View Article and Find Full Text PDF

Download full-text PDF

Source
http://dx.doi.org/10.1016/j.fgb.2020.103395DOI Listing
http://www.ncbi.nlm.nih.gov/pmc/articles/PMC7385733PMC
July 2020

Tracking a Global Threat: a New Genotyping Method for Candida auris.

mBio 2020 03 10;11(2). Epub 2020 Mar 10.

Institut Pasteur, Molecular Mycology Unit, CNRS UMR2000, National Reference Center for Invasive Mycoses and Antifungals (NRCMA), Paris, France.

Over the past decade, has emerged as an urgent threat to public health. Initially reported from cases of ear infections in Japan and Korea, has since been detected around the world. While whole-genome sequencing has been extensively used to trace the genetic relationships of the global emergence and local outbreaks, a recent report in describes a targeted genotyping method as a rapid and inexpensive method for classifying isolates (T. de Groot, Y. Puts, I. Berrio, A. Chowdhary, and J. F. Meis, mBio 11:e02971-19, https://doi.org/10.1128/mBio.02971-19, 2020).
View Article and Find Full Text PDF

Download full-text PDF

Source
http://dx.doi.org/10.1128/mBio.00259-20DOI Listing
http://www.ncbi.nlm.nih.gov/pmc/articles/PMC7064761PMC
March 2020

Diversity and Complexity of the Large Surface Protein Family in the Compacted Genomes of Multiple Species.

mBio 2020 03 3;11(2). Epub 2020 Mar 3.

Leidos BioMedical Research, Inc., Frederick National Laboratory for Cancer Research, Frederick, Maryland, USA.

, a major opportunistic pathogen in patients with a broad range of immunodeficiencies, contains abundant surface proteins encoded by a multicopy gene family, termed the major surface glycoprotein (Msg) gene superfamily. This superfamily has been identified in all species characterized to date, highlighting its important role in biology. In this report, through a comprehensive and in-depth characterization of 459 genes from 7 species, we demonstrate, for the first time, the phylogeny and evolution of conserved domains in Msg proteins and provide a detailed description of the classification, unique characteristics, and phylogenetic relatedness of five Msg families. We further describe, for the first time, the relative expression levels of individual families in two rodent species, the substantial variability of the repertoires in from laboratory and wild rats, and the distinct features of the expression site for the classic genes in from 8 mammalian host species. Our analysis suggests multiple functions for this superfamily rather than just conferring antigenic variation to allow immune evasion as previously believed. This study provides a rich source of information that lays the foundation for the continued experimental exploration of the functions of the Msg superfamily in biology. continues to be a major cause of disease in humans with immunodeficiency, especially those with HIV/AIDS and organ transplants, and is being seen with increasing frequency worldwide in patients treated with immunodepleting monoclonal antibodies. Annual health care associated with pneumonia costs ∼$475 million dollars in the United States alone. In addition to causing overt disease in immunodeficient individuals, can cause subclinical infection or colonization in healthy individuals, which may play an important role in species preservation and disease transmission. Our work sheds new light on the diversity and complexity of the superfamily and strongly suggests that the versatility of this superfamily reflects multiple functions, including antigenic variation to allow immune evasion and optimal adaptation to host environmental conditions to promote efficient infection and transmission. These findings are essential to consider in developing new diagnostic and therapeutic strategies.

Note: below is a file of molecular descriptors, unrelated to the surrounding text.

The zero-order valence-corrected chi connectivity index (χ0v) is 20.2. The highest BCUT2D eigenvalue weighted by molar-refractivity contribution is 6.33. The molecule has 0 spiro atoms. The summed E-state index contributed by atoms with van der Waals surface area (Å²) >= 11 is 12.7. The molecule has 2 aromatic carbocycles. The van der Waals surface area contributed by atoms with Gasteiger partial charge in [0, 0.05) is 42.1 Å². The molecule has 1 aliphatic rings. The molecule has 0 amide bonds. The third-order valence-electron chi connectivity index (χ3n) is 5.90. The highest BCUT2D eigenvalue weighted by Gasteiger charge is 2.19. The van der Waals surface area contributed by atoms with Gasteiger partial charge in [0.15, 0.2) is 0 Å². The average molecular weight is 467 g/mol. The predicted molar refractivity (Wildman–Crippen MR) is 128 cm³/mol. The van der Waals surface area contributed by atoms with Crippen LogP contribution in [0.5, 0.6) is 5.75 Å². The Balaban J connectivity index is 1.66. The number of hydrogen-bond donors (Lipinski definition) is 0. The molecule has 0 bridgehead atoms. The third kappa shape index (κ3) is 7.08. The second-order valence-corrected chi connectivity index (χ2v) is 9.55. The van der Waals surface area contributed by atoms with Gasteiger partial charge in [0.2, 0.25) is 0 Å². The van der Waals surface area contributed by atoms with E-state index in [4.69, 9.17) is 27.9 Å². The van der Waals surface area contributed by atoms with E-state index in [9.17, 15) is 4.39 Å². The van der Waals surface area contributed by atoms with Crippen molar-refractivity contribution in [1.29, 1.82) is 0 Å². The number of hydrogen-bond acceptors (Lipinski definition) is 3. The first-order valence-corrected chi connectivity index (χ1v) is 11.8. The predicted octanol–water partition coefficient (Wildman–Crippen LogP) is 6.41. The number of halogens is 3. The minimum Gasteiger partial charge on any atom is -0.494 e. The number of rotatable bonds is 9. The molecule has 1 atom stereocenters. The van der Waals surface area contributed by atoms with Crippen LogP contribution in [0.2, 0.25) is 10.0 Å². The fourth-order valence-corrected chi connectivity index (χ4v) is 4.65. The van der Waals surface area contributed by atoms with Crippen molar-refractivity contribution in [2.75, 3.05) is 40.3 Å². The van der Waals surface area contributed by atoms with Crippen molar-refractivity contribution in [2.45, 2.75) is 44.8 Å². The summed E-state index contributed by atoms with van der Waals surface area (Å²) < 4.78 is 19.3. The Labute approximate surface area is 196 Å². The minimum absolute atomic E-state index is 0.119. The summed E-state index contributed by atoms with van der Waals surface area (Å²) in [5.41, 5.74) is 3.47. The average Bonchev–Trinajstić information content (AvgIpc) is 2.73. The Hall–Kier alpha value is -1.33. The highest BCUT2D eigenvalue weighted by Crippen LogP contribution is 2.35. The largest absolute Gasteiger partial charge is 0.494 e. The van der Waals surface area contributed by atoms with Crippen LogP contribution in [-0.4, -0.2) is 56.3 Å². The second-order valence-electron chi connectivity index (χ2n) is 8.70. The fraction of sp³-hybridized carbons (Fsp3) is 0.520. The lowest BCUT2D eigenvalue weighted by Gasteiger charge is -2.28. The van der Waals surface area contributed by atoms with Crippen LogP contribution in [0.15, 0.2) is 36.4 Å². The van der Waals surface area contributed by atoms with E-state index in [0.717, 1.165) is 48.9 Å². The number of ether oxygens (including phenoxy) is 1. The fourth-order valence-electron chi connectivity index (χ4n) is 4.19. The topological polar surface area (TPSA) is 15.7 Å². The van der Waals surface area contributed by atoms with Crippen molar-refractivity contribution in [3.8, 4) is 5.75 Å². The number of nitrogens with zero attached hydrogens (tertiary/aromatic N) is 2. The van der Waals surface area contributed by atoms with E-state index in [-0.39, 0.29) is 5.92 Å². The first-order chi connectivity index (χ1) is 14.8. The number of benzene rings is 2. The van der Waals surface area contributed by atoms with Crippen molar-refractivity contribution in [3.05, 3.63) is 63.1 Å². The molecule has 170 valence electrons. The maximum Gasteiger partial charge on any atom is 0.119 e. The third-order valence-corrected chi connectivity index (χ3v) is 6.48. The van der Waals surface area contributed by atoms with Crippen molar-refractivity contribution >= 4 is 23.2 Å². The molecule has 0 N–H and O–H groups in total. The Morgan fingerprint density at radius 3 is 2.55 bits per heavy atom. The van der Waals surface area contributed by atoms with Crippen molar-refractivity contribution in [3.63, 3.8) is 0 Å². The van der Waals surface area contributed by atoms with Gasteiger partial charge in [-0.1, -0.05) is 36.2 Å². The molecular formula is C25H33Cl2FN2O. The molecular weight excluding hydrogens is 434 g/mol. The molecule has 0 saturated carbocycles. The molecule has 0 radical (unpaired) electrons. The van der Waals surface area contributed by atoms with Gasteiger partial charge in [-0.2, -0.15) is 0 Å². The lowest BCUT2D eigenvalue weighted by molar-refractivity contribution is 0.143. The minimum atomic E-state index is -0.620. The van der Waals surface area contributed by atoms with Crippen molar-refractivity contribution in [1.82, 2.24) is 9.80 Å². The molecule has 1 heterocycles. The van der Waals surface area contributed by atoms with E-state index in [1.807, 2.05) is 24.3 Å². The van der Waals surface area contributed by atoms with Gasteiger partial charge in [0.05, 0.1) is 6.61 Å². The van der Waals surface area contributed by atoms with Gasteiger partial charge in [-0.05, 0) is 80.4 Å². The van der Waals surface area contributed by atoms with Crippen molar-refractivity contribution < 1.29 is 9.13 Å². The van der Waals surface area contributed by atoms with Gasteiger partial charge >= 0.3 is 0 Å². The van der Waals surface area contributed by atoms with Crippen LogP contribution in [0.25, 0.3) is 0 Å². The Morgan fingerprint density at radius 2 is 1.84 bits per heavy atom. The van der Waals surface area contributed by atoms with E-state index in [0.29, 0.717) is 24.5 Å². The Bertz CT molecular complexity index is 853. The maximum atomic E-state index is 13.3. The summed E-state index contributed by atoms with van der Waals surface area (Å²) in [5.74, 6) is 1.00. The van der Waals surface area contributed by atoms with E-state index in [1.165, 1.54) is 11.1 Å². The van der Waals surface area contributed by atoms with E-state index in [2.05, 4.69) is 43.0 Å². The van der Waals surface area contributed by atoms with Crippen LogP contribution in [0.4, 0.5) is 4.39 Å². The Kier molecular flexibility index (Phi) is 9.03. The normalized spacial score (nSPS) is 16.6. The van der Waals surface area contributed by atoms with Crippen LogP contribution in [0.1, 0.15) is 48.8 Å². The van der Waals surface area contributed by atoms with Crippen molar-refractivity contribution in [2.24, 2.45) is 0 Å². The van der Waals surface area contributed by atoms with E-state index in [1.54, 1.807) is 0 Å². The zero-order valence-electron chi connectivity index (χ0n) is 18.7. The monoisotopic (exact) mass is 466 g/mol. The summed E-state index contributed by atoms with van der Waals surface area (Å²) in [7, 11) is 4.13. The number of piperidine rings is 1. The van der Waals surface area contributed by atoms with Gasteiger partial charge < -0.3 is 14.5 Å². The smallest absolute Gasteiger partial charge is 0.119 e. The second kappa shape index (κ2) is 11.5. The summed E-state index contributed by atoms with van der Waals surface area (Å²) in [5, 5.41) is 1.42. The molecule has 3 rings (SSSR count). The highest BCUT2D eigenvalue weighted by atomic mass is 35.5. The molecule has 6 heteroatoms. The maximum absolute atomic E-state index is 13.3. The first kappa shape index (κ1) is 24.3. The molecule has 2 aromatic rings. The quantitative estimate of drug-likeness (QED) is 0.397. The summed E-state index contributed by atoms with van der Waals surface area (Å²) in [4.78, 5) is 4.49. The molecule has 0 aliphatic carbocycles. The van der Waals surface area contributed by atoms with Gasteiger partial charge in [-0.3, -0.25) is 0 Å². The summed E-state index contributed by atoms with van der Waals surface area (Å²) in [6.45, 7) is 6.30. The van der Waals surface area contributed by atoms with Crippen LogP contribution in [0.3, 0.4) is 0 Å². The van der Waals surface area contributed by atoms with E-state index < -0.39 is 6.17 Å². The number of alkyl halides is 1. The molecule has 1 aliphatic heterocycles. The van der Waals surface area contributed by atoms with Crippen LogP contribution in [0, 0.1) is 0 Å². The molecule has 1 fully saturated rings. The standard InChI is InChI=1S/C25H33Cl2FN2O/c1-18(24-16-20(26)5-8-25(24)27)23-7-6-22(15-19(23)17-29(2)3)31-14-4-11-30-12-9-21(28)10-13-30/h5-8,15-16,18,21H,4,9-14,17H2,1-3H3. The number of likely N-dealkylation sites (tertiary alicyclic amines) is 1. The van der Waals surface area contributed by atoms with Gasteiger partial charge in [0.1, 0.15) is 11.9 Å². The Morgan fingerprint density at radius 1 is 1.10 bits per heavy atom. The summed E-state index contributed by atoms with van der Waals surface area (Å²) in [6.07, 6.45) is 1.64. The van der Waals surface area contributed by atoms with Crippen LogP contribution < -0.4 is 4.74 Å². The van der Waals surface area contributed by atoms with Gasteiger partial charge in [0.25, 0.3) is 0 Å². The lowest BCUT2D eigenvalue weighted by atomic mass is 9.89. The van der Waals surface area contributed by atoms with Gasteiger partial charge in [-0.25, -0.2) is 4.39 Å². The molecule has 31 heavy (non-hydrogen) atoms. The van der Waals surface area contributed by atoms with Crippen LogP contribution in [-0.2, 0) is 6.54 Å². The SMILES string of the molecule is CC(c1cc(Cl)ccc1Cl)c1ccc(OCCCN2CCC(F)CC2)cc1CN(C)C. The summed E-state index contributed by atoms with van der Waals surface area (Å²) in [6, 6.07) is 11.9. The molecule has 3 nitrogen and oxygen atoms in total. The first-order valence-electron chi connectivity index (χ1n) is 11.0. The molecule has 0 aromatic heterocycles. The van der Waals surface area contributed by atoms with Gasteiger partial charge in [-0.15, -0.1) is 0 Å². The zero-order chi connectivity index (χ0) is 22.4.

View Article and Find Full Text PDF

Download full-text PDF

Source
http://dx.doi.org/10.1128/mBio.02878-19DOI Listing
http://www.ncbi.nlm.nih.gov/pmc/articles/PMC7064768PMC
March 2020

Evolutionary Persistence of DNA Methylation for Millions of Years after Ancient Loss of a De Novo Methyltransferase.

Cell 2020 01 16;180(2):263-277.e20. Epub 2020 Jan 16.

Department of Biochemistry and Biophysics, University of California, San Francisco, San Francisco, CA 94158, USA; Chan-Zuckerberg Biohub, San Francisco, CA 94158, USA. Electronic address:

Cytosine methylation of DNA is a widespread modification of DNA that plays numerous critical roles. In the yeast Cryptococcus neoformans, CG methylation occurs in transposon-rich repeats and requires the DNA methyltransferase Dnmt5. We show that Dnmt5 displays exquisite maintenance-type specificity in vitro and in vivo and utilizes similar in vivo cofactors as the metazoan maintenance methylase Dnmt1. Remarkably, phylogenetic and functional analysis revealed that the ancestral species lost the gene for a de novo methylase, DnmtX, between 50-150 mya. We examined how methylation has persisted since the ancient loss of DnmtX. Experimental and comparative studies reveal efficient replication of methylation patterns in C. neoformans, rare stochastic methylation loss and gain events, and the action of natural selection. We propose that an epigenome has been propagated for >50 million years through a process analogous to Darwinian evolution of the genome.
View Article and Find Full Text PDF

Download full-text PDF

Source
http://dx.doi.org/10.1016/j.cell.2019.12.012DOI Listing
http://www.ncbi.nlm.nih.gov/pmc/articles/PMC7197499PMC
January 2020

Complete Genome Sequences for Two Clinical Isolates from Northern and Southern Vietnam.

Microbiol Resour Announc 2020 Jan 9;9(2). Epub 2020 Jan 9.

Division of Infectious Diseases, Duke University School of Medicine, Durham, North Carolina, USA.

is a thermally dimorphic fungus endemic in China and Southeast Asia that causes fatal infections in immunocompromised individuals, particularly in patients with advanced HIV disease. Here, we report the complete genome sequences of two clinical isolates from northern and southern Vietnam.
View Article and Find Full Text PDF

Download full-text PDF

Source
http://dx.doi.org/10.1128/MRA.01367-19DOI Listing
http://www.ncbi.nlm.nih.gov/pmc/articles/PMC6952663PMC
January 2020
-->